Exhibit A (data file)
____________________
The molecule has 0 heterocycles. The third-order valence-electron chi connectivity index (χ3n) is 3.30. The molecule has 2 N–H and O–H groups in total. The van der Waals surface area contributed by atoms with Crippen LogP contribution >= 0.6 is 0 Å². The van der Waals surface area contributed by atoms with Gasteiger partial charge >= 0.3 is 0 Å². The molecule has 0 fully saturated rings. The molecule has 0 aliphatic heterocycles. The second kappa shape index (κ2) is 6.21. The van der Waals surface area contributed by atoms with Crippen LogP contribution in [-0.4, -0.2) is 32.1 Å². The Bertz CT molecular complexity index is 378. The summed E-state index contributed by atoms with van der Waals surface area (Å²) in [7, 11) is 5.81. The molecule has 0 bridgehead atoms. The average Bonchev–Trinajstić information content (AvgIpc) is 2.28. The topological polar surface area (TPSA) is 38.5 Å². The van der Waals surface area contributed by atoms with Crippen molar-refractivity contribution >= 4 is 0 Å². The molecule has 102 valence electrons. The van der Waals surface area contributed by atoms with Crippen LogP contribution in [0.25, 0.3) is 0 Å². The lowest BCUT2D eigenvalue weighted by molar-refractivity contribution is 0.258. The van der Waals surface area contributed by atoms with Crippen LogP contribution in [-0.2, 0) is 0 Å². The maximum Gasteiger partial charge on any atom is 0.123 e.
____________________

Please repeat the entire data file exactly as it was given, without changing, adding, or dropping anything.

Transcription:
The molecule has 0 heterocycles. The third-order valence-electron chi connectivity index (χ3n) is 3.30. The molecule has 2 N–H and O–H groups in total. The van der Waals surface area contributed by atoms with Crippen LogP contribution >= 0.6 is 0 Å². The van der Waals surface area contributed by atoms with Gasteiger partial charge >= 0.3 is 0 Å². The molecule has 0 fully saturated rings. The molecule has 0 aliphatic heterocycles. The second kappa shape index (κ2) is 6.21. The van der Waals surface area contributed by atoms with Crippen LogP contribution in [-0.4, -0.2) is 32.1 Å². The Bertz CT molecular complexity index is 378. The summed E-state index contributed by atoms with van der Waals surface area (Å²) in [7, 11) is 5.81. The molecule has 0 bridgehead atoms. The average Bonchev–Trinajstić information content (AvgIpc) is 2.28. The topological polar surface area (TPSA) is 38.5 Å². The van der Waals surface area contributed by atoms with Crippen molar-refractivity contribution >= 4 is 0 Å². The molecule has 102 valence electrons. The van der Waals surface area contributed by atoms with Crippen LogP contribution in [0.25, 0.3) is 0 Å². The lowest BCUT2D eigenvalue weighted by molar-refractivity contribution is 0.258. The van der Waals surface area contributed by atoms with Crippen LogP contribution in [-0.2, 0) is 0 Å². The maximum Gasteiger partial charge on any atom is 0.123 e.